Publication: Monitor Volume: 2 Issue: 163

Washington yesterday urged Russia to use "whatever influence it has in Baghdad" to help win a withdrawal of Iraqi troops from Kurdish areas in the north. State Department officials told reporters that Moscow had also been informed well in advance of U.S. plans to take action against Iraq, and that a series of telephone conversations between U.S. secretary of state Warren Christopher and Russian foreign minister Yevgeny Primakov had taken place over the weekend on that subject. (UPI, September 3)

But neither the consultations nor the request for aid deterred a broad array of Russian political leaders yesterday from denouncing the U.S. military action. Primakov, speaking to reporters during a visit to Switzerland, summed up the general thrust of Russian criticism, arguing that the missile attack could further destabilize the political situation in the Iraqi north and might complicate efforts at advancing the broader Middle East peace process. He, like other Russian leaders, also suggested that presidential politics had played a large role in the U.S. decision to punish Iraq. A Russian government statement released yesterday called for the cessation of all military action in Iraq, proposed a possible mediation role for Russia in reaching that goal, and warned against any further delays in establishing a post-Gulf War settlement. (Itar-Tass, September 3)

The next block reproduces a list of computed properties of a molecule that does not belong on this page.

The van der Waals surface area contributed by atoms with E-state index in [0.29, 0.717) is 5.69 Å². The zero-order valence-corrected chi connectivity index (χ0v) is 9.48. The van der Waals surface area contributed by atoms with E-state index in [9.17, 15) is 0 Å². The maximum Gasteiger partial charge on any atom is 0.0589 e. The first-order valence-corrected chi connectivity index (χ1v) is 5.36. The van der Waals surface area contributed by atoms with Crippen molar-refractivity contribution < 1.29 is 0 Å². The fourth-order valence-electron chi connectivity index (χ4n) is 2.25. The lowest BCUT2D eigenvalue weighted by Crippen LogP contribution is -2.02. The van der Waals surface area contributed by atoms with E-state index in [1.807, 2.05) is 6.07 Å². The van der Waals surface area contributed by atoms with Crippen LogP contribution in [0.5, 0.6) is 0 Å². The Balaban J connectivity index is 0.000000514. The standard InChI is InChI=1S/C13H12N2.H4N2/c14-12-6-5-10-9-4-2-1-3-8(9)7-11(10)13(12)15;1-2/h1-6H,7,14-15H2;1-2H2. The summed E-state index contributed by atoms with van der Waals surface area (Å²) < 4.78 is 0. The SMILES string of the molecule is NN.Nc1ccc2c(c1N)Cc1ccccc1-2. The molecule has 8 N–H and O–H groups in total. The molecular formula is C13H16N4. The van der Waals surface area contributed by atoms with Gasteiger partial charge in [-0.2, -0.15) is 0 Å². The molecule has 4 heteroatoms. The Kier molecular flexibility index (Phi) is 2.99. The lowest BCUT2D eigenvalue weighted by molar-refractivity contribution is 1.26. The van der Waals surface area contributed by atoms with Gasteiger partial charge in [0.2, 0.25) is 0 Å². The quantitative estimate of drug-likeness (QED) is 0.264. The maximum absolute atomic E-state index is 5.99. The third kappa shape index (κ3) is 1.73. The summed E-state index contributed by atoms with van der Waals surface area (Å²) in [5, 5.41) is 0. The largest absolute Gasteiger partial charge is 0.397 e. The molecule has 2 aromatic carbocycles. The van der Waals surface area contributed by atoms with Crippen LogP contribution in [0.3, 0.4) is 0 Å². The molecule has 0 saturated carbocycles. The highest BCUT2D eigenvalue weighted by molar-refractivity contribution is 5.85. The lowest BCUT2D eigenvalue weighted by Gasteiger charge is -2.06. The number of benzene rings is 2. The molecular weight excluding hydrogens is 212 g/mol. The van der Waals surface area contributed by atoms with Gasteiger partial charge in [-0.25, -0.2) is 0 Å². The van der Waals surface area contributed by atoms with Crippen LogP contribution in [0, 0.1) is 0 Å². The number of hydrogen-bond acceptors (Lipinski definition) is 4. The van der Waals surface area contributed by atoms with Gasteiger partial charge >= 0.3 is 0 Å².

The Kremlin’s objections to the U.S. attack were hardly surprising. Moscow has worked hard in recent years to rebuild relations with Saddam. Billions of dollars in trade deals between the two countries — particularly in the energy sector — await only the lifting of UN sanctions against Iraq. More immediately, the suspension by the UN of an oil-for-food trade deal, announced over the weekend by UN. Secretary General Boutros Boutros-Ghali, is also likely to be costly for Russian companies. (The New York Times, September 2) The weekend’s events also reprised in a minor key the defeat suffered by Soviet diplomacy in 1990-1991 as Primakov, then an advisor to Soviet leader Mikhail Gorbachev, was unable to avert the launching of the Gulf War. In the present case a Russian deputy foreign minister was in Iraq, reportedly urging an end to Iraqi’s military actions against the Kurds, when the U.S. attack took place. (Interfax, September 3)

Developments in Iraq, finally, may conjure up for Moscow some parallels with its own war in Chechnya. Russian spokesmen (like world leaders elsewhere who have registered disapproval of the U.S. action) point to the fact that, unlike 1991, Iraqi leaders are acting on their own territory in a manner not inconsistent with international law. Like Baghdad vis-a-vis the Kurds, Moscow has cited as a justification for its military operations in Chechnya the preservation of its national integrity.

Chernomyrdin Says Yeltsin Has Approved Lebed’s Chechen Peace Accord.